May 13, 2010
The Obama Administration’s announced return of Mr. Will Stelle to the regional fisheries post he held in the Clinton-Gore Administration prompted Rep. Doc Hastings (WA-04) to send a letter
to Department of Commerce Secretary Gary Locke that expressed strong concerns about the selection and requested detailed disclosures on the nominee’s client history and potential conflicts of interest.
Hastings serves as the Ranking Republican of the House Natural Resources Committee that has jurisdiction over the National Oceanic and Atmospheric Administration’s National Marine Fisheries Service (NOAA Fisheries), where Stelle is being named the Northwest Regional Administrator. This position oversees federal ocean fishing and endangered species recovery for ocean fish and mammals in the Pacific Northwest region of the country.
Stelle led this agency when it wrote the failed 2000 Columbia River BiOp. Since departing the post about ten years ago, Stelle has worked as a lawyer and registered lobbyist whose clients include those with a direct interest in issues that he would have authority over as the Regional Administrator.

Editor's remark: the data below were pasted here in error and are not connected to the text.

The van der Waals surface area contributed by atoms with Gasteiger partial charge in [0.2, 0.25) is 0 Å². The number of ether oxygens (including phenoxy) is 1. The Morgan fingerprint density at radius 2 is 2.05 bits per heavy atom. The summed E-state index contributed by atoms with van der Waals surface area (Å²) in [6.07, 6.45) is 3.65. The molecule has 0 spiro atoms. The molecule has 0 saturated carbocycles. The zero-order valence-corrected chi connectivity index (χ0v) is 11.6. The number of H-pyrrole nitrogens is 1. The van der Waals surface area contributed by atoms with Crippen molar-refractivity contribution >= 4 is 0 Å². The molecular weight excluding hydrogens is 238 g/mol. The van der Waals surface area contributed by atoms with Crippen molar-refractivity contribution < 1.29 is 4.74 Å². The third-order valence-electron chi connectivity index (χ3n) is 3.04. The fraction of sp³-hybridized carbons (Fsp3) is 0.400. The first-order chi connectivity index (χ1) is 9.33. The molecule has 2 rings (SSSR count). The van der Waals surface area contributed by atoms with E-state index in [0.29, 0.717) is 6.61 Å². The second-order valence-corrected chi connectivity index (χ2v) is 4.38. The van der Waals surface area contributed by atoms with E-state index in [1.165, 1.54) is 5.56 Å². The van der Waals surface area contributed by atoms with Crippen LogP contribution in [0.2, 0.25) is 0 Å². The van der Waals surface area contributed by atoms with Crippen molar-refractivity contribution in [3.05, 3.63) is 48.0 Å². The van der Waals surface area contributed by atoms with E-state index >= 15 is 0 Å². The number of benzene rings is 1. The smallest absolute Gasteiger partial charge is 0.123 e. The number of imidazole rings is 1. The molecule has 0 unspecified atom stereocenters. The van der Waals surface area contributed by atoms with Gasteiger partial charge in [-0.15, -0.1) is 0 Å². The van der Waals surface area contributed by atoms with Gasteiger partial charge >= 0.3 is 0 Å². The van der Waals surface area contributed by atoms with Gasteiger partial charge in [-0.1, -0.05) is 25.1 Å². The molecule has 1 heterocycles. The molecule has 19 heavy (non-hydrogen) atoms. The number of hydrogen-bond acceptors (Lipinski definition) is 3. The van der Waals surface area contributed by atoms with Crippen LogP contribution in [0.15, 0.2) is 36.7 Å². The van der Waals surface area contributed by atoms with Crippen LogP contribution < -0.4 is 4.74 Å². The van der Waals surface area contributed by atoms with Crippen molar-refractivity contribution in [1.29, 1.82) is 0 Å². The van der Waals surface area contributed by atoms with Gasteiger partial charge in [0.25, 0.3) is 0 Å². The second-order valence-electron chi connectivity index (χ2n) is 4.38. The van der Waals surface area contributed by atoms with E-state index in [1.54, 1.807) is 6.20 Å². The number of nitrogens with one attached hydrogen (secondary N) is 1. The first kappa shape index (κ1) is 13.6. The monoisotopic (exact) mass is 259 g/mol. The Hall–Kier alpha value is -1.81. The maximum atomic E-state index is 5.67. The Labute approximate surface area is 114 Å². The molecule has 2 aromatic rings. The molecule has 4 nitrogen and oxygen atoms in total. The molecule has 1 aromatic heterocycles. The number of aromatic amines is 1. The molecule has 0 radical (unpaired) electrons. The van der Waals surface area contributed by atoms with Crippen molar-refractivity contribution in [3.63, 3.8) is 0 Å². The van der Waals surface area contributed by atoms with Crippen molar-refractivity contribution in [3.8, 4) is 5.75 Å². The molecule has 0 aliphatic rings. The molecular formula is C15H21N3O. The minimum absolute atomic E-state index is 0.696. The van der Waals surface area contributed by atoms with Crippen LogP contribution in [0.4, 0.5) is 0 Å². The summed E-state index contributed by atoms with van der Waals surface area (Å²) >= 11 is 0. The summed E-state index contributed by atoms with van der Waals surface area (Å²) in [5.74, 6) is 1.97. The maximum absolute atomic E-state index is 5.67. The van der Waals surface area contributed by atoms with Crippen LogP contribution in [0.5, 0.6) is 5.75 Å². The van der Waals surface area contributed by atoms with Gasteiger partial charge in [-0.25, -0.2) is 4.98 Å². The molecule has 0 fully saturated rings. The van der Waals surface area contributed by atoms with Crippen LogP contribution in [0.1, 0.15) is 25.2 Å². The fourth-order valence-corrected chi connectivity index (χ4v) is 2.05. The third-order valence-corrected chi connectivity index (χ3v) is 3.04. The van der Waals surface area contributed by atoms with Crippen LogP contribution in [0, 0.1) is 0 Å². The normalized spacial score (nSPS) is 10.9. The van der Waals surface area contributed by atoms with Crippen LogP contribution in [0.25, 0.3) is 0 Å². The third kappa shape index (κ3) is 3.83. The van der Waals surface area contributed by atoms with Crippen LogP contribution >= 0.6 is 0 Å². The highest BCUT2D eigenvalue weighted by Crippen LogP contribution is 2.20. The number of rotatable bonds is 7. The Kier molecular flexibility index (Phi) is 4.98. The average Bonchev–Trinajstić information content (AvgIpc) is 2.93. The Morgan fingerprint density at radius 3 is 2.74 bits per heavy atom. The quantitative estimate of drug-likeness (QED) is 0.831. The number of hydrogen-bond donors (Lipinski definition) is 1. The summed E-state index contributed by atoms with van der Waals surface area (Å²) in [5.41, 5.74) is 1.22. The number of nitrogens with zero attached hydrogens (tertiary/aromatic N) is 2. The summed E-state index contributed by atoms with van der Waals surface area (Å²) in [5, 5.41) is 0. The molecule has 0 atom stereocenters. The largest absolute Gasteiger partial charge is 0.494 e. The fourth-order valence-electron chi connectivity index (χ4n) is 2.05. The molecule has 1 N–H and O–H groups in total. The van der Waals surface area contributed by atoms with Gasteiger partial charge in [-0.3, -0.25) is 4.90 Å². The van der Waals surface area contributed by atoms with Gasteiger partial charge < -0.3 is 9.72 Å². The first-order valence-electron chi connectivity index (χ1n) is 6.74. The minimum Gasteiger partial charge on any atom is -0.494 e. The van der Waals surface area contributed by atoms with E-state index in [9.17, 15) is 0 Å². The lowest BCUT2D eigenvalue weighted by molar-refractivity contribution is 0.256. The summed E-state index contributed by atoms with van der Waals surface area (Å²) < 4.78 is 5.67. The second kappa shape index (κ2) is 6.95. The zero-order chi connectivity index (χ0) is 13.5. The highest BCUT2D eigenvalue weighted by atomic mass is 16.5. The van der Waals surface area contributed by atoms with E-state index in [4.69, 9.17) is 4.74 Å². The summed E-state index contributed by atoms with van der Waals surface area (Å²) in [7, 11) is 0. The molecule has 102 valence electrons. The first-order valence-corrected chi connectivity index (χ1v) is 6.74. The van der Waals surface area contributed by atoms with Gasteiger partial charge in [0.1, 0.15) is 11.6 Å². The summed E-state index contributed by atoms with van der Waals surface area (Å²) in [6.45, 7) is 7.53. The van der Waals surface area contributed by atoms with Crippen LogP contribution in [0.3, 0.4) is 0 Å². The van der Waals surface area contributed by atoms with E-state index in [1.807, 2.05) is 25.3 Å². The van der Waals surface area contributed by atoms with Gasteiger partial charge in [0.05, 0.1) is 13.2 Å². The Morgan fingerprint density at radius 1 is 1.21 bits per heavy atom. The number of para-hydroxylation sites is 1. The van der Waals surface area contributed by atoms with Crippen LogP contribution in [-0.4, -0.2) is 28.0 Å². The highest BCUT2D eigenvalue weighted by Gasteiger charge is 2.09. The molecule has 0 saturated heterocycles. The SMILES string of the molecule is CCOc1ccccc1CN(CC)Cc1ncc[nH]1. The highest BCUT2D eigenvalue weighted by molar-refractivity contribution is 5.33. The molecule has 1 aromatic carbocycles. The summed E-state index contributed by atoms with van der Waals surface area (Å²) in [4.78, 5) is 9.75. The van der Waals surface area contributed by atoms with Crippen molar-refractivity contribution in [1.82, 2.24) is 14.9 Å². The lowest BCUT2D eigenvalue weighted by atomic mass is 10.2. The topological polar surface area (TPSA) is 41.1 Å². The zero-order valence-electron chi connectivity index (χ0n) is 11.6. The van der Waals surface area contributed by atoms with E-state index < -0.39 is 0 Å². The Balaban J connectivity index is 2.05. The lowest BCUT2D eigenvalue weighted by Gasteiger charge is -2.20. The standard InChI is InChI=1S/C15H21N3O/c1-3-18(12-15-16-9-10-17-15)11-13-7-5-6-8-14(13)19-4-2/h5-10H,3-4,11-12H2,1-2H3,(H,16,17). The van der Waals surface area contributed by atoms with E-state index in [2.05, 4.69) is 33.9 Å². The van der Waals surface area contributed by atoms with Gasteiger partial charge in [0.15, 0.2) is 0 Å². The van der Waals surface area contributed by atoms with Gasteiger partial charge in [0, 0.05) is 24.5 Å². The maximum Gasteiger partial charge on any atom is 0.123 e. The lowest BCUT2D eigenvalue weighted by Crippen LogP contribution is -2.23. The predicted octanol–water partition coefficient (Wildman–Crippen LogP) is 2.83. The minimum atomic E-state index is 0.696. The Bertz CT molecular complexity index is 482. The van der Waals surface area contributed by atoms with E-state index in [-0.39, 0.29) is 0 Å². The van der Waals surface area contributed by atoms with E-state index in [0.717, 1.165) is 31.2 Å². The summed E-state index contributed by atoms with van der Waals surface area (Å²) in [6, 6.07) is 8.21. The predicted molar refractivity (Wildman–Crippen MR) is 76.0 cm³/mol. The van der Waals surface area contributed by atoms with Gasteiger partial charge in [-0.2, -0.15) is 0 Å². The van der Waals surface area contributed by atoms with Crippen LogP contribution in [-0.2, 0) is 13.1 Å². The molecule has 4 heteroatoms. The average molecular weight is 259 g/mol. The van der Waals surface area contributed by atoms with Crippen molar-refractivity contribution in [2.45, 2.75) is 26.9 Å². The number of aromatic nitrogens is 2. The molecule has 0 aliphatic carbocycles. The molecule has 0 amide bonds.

“With this selection, the Administration has apparently decided to take a step backward into the controversies of the past, rather than selecting a new person who could lead this agency into a fresh start,” wrote Hastings. “A great many in the Northwest hope that a legally-sound BiOp will soon be in place and that management decisions will soon be free of the courtroom, and that is why having a new leader for the agency is especially appealing at this time... The question must also be raised of whether this appointment would run afoul of President Obama's oft-stated goal of ensuring political appointees would not work on regulations or contracts directly and substantially related to their prior employer.”
To ensure transparency, Hastings is requesting the disclosure of Stelle’s current and past clients, the positions he has held with organizations since 2000 and a list of known issues for which recusal from decision-making will or may be necessary to avoid potential conflicts of interests.
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